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37 antheridia and oogonia and the subsequent form ation of oospores. During this process, genetic recombination may occur and oospores may represent new gene combinations (Erwin and Ribeiro, 1996). For disease management, the principal prac tices include cultural control to avoid build-up of inoculum (Ristaino et al., 1992) and the use of fungicides. The phenylamide class of fungicides, which includes metalaxyl (Ridomil), has been used on pepper and cucurbit production in Florida for over tw o decades. However, the intensive use of metalaxyl may lead to rapid selectio n of metalaxyl-resistant strains of Phytophthora spp., as it did with P. infestans in Europe, where selection occurr ed within a year of fungicide application (Dowley and OÂ’Sulliv an, 1981; Goodwin et al., 1998). Mefenoxam (Ridomil Gold EC), the active en antiomer of metalaxyl, has been used as the newest formulation of metalaxyl fo r over six years. Selection of mefenoxamresistant strains of P. capsici may be rapidly occurring in Florida as well, since production of peppers and cucurbits is depende nt on fungicide applic ations to ensure a good quality harvest (Ploetz and Haynes, 2000) . In 1997, such selection occurred in North Carolina when mefenoxam was sprayed fo r the first time in pepper fields (Parra and Ristaino, 2001); almost 60% of isolates of P. capsici from diseased plants were resistant to mefenoxam. The greatest proportion of resistant isolates came from fields where mefenoxam was used alone rather than in combination with other fungicides. Since both compatibility types were present among resistant isolates, oospore production may be occurring and any inoculum surviving as oospores will be able to carry such resistance into the next growing season.

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38 The objectives of this study were to 1) collect isolates of P. capsici from several geographic regions of Florida from current or recent outbreaks and fr om collections that date back several years; 2) test the in vitro sensitivity to mefenoxam to assess if selection of mefenoxam–resistant strains of P. capsici has occurred throughout Florida; and 3) characterize isolates from fiel ds by mating type to assess if both types are present, a sign that oospore production, geneti c recombination, long-term survival, and build-up of fungicide resistant proge ny may be taking place. Materials and Methods Pathogen Sampling and Isolation Diseased plant material and soil were collected from fields where P. capsici had just been observed within a two-week period. Soil was collected from the rhizosphere or in close proximity to diseased plant material . Weeds were sampled in close proximity to beds with infected pepper plan tings. None of the weeds were diseased but were chosen for their common occurrence in fields sample d. Samples were bagged and transported in a cooler back to the laboratory. Stems and roots were thoroughly rinsed under high pressure water and surfacesterilized with 70% EtOH for about 45 s and small pieces (150 x 40 mm) of actively expanding lesions or roots were plated on PA RPH medium. This medium consist of 17 g of cornmeal agar (CMA) amended with 5 mg of pimaricin, 250 mg of ampicillin, 10 mg of rifampicin, 100 mg of pent achloronitrobenzene, and 50 mg of hymexazol per liter of distilled water (Mitchell and Kannwischer-Mitch ell, 1992). Plates were wrapped with parafilm and incubated for 3 to 8 days in the dark at 24 C (Lamour and Hausbeck, 2000).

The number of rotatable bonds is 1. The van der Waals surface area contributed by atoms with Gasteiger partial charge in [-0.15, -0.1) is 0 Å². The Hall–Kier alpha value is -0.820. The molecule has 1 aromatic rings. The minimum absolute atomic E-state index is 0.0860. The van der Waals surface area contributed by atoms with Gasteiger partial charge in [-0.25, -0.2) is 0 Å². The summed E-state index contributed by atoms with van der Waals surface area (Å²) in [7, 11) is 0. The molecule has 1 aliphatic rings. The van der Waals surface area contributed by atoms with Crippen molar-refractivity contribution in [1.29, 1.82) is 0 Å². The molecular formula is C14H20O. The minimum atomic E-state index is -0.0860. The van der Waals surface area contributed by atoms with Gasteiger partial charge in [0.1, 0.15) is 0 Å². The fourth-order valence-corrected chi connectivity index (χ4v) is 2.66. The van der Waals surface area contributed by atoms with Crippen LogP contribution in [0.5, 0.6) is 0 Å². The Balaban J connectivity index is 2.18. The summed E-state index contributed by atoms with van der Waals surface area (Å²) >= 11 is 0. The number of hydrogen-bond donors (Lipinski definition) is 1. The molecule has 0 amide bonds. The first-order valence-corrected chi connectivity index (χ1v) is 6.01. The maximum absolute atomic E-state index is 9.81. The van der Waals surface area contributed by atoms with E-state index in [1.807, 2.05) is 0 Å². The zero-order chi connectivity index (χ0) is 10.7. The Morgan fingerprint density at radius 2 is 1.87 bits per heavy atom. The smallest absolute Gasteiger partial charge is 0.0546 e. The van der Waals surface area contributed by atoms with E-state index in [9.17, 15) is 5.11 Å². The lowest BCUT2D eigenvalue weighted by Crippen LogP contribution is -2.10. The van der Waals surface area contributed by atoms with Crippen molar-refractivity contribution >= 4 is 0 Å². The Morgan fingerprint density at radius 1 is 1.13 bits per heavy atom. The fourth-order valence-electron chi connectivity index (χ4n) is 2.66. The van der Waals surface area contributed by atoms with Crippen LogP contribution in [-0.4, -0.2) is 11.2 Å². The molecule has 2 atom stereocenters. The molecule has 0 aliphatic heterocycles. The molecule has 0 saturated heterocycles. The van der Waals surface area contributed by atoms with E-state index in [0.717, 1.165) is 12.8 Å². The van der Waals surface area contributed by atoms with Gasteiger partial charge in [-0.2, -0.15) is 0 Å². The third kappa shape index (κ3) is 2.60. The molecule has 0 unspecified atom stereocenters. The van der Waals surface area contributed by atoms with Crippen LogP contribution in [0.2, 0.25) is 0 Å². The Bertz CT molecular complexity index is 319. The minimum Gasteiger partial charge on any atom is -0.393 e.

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39 Soil was processed by adding approximatel y 40 g of infested soil to 160 ml of 0.25% sterile water agar and stirred for 2 min; 1-ml samples were then plated on PARPH medium, for a 1:5 soil dilution plating (Larki n et al., 1995). A total of ten PARPH plates were used for each soil sample. Plates were incubated in the dark at 24 C for 72-96 h, and then rinsed under running water to remove the soil from the surface of the medium. Suspect colonies were sub-cultured and initial confirmation was based on colony morphology and sporangial characteristics (Erwin and Ribeiro, 1996; Aragaki and Uchida, 2001). PCR Identification of Isolates A subset of all isolates was tested us ing PCR (Polymerase Chain Reaction) to confirm identification as P. capsici . DNA was extracted from mycelium of the isolates by a modified phenol: chloroform extracti on method (Goodwin et al., 1992). DNA was amplified using the P. capsici primer, PCAP (5Â’-TAATCAGTTTTGTGAAATGG), in combination with the universal primer ITS1 (5Â’-TCCGTAGGTGAACCTGCGG) (Lee et al., 1993; Ristaino et al., 1998). Any isolates that did not amplify in two separate reactions, or the PCR product was greater than 172-bp, were not used for compatibility type experiments and mefenoxam sensitivity test s. Amplification of an approximate 172bp fragment was visualized on 1% agarose ge ls containing a molecular size standard for size approximation. Culture Collection and Maintenance Isolates of P. capsici from Florida spanning from 1982 to 2001 were obtained from Drs. David J. Mitchell (Unive rsity of Florida-Gainesville), Randy C. Ploetz (University of Florida TREC-Homestead), Pamela D. Roberts (University of Florida SWFREC-